LinkedIn is a community. It is a massive community of 350 million users (with 2 new members signing up every second) worldwide. It is a powerful community or platform for connecting with industry peers and other people who might add value to our knowledge and professional network. With LinkedIn’s blogging feature, anyone can also grow their thought leadership or learn from others in the LinkedIn community.
Fast Facts About LinkedIn:
- 95 percent of recruiters use LinkedIn to search for candidates;
- 95 percent use LinkedIn to contact candidates;
- 95 percent use LinkedIn to “keep tabs on” potential candidates;
- 93 percent use LinkedIn to ‘vet candidates pre-interview (versus 32 percent on Facebook and 18 percent on Twitter);
- 92 percent jobs on LinkedIn (versus 48 percent on Facebook and 39 percent on Twitter);
Yes, you can get plenty of benefits from LinkedIn if you are doing networking the right way. You can meet people who may have great opportunities for you, or opportunities may find you. But also, you can shoo opportunities away, or trash valuable prospective connections or learnings if you are unwary of the way you behave in the LinkedIn community.
As a community, LinkedIn is guided by values, such as professionalism, and unspoken rules. Could you be violating “standard operating procedure” on LinkedIn? Liz Ryan, a Fortune 500 HR SVP and writer, shared what she thinks are “don’t s” on LinkedIn.
According to Liz Ryan, employers often encounter this problem with former employees who misrepresent what they did for the company. Executives think that by misrepresenting themselves, employees in effect cast their company in an ‘unflattering light.’
With over 300 million users and in the absence of a mechanism to check the accuracy of the data provided in the user’s profile, users can pretty much write whatever they want in LinkedIn.
Please be truthful about what information you provide in your profile. One way or another, people will find out if you are telling the truth or not, and lies have their own nasty ways of revealing themselves. Other than that, when you exaggerate your credentials and people begin asking you questions, they’ll know what you do and do not know eventually, so why lie?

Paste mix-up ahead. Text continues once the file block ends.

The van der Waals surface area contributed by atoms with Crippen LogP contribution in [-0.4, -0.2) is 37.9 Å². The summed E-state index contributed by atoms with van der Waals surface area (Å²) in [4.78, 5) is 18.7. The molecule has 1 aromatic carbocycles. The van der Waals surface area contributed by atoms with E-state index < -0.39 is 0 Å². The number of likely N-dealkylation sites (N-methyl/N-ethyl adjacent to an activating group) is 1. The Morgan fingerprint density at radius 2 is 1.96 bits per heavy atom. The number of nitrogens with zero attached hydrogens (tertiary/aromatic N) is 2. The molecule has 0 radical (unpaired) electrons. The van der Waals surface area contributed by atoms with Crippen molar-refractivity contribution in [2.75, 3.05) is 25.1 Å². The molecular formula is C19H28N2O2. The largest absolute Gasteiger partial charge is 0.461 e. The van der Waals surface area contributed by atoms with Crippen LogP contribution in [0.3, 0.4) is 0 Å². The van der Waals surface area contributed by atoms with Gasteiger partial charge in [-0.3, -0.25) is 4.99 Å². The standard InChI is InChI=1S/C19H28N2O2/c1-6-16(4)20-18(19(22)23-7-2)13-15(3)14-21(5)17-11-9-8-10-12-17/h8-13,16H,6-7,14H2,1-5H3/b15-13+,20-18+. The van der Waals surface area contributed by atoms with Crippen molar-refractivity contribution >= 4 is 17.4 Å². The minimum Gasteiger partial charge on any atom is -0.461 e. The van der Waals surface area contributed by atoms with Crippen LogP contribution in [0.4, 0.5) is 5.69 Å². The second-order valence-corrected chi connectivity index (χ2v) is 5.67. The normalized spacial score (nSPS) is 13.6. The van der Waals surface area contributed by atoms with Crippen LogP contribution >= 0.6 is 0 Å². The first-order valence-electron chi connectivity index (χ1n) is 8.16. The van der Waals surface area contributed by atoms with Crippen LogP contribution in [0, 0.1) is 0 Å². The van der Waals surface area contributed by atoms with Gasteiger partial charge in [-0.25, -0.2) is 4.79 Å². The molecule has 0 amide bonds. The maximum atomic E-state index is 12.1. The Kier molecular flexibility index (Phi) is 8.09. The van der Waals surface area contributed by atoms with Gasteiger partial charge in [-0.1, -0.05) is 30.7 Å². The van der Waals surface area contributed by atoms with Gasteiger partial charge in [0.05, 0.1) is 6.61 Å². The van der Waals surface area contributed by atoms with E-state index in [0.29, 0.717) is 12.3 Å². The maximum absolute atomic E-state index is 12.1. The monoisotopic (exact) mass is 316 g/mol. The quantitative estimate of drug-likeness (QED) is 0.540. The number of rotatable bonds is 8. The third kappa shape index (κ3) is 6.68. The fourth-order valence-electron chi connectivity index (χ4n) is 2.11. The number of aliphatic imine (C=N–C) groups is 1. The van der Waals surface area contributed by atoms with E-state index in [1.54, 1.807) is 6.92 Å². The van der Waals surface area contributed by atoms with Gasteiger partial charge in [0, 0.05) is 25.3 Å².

Misusing LinkedIn Features
LinkedIn is a full-packed platform with many useful features for free. You can use these features (e.g. Pulse, headline, and Groups among others) to optimize your presence in the LinkedIn community, and land great opportunities. However, if you use these to annoy people in your network, you might end up losing connections, thus, opportunities.
Your professional headline on LinkedIn should not contain your phone or mobile number, or your email address. And, marketing pitches are not meant for your professional headlines, too (e.g. “Call Now For Best Rates!”, “STORE CLOSING, SALE THIS WEEKEND ONLY!”).
Marketing pitches have been forced down our throats our whole life, so give your connections some break. Without you realising it, putting those annoying call to actions in your LinkedIn header might lose you connections and opportunities instead. So, relax. Connect sincerely (or at least, seemingly sincere).
Spamming people in LinkedIn is easy, as it is in other social media platform. Once connected you can easily storm people with your marketing pitches. But that is a lame move. DO NOT SPAM PEOPLE using LinkedIn. Your reputation will suffer and you’ll get nothing at the end of the day.
Tip: If you really want to market something or someone, make great contents not pitches. Entice your readers to check out what you have to offer. This society is fed up with advertisements forced down our throats.
There are various ways to spam or annoy people online, such as adding people to your mailing list without their permission (expressed through subscription), or emailing people with your latest blog posts (every single one of it every time!).
Adding People To Your Newsletter Mailing List (without their permission)
Connection is not synonymous to subscription, so when someone connects to you on LinkedIn, it does not mean that you have the permission to add them to your newsletter subscriber list. Who wants to read tons of emails everyday from subscriptions they never remember subscribing to.
TIP: If you really wish to share your great thoughts with your network, then contact them first, invite them nicely. You owe your peers that courtesy. You may want to send a quick email message like this: